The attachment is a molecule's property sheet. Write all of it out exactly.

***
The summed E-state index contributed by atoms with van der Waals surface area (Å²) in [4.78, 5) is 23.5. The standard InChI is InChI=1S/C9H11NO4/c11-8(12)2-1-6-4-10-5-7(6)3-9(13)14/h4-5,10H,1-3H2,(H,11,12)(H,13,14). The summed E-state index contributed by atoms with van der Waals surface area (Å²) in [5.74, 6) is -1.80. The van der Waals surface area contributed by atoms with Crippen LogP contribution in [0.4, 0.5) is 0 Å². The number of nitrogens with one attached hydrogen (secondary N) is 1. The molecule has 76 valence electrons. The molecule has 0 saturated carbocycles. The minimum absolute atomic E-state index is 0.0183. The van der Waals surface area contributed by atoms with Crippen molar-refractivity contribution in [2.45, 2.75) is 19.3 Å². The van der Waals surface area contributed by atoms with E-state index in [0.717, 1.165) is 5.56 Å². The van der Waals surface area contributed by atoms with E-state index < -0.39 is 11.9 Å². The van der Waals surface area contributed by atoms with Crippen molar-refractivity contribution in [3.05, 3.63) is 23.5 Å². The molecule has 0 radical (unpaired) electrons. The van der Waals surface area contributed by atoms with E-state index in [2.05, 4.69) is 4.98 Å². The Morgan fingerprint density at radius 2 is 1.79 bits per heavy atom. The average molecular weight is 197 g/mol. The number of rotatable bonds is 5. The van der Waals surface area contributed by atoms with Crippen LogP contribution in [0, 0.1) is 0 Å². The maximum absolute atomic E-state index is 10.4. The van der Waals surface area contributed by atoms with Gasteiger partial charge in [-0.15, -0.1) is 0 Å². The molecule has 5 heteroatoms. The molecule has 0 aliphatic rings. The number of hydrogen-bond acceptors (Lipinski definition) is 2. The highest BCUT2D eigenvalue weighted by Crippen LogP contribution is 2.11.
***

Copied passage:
The summed E-state index contributed by atoms with van der Waals surface area (Å²) in [4.78, 5) is 23.5. The standard InChI is InChI=1S/C9H11NO4/c11-8(12)2-1-6-4-10-5-7(6)3-9(13)14/h4-5,10H,1-3H2,(H,11,12)(H,13,14). The summed E-state index contributed by atoms with van der Waals surface area (Å²) in [5.74, 6) is -1.80. The van der Waals surface area contributed by atoms with Crippen LogP contribution in [0.4, 0.5) is 0 Å². The number of nitrogens with one attached hydrogen (secondary N) is 1. The molecule has 76 valence electrons. The molecule has 0 saturated carbocycles. The minimum absolute atomic E-state index is 0.0183. The van der Waals surface area contributed by atoms with Crippen molar-refractivity contribution in [2.45, 2.75) is 19.3 Å². The van der Waals surface area contributed by atoms with E-state index in [0.717, 1.165) is 5.56 Å². The van der Waals surface area contributed by atoms with E-state index < -0.39 is 11.9 Å². The van der Waals surface area contributed by atoms with Crippen molar-refractivity contribution in [3.05, 3.63) is 23.5 Å². The molecule has 0 radical (unpaired) electrons. The van der Waals surface area contributed by atoms with E-state index in [2.05, 4.69) is 4.98 Å². The Morgan fingerprint density at radius 2 is 1.79 bits per heavy atom. The average molecular weight is 197 g/mol. The number of rotatable bonds is 5. The van der Waals surface area contributed by atoms with Crippen LogP contribution in [0, 0.1) is 0 Å². The maximum absolute atomic E-state index is 10.4. The van der Waals surface area contributed by atoms with Gasteiger partial charge in [-0.15, -0.1) is 0 Å². The molecule has 5 heteroatoms. The molecule has 0 aliphatic rings. The number of hydrogen-bond acceptors (Lipinski definition) is 2. The highest BCUT2D eigenvalue weighted by Crippen LogP contribution is 2.11.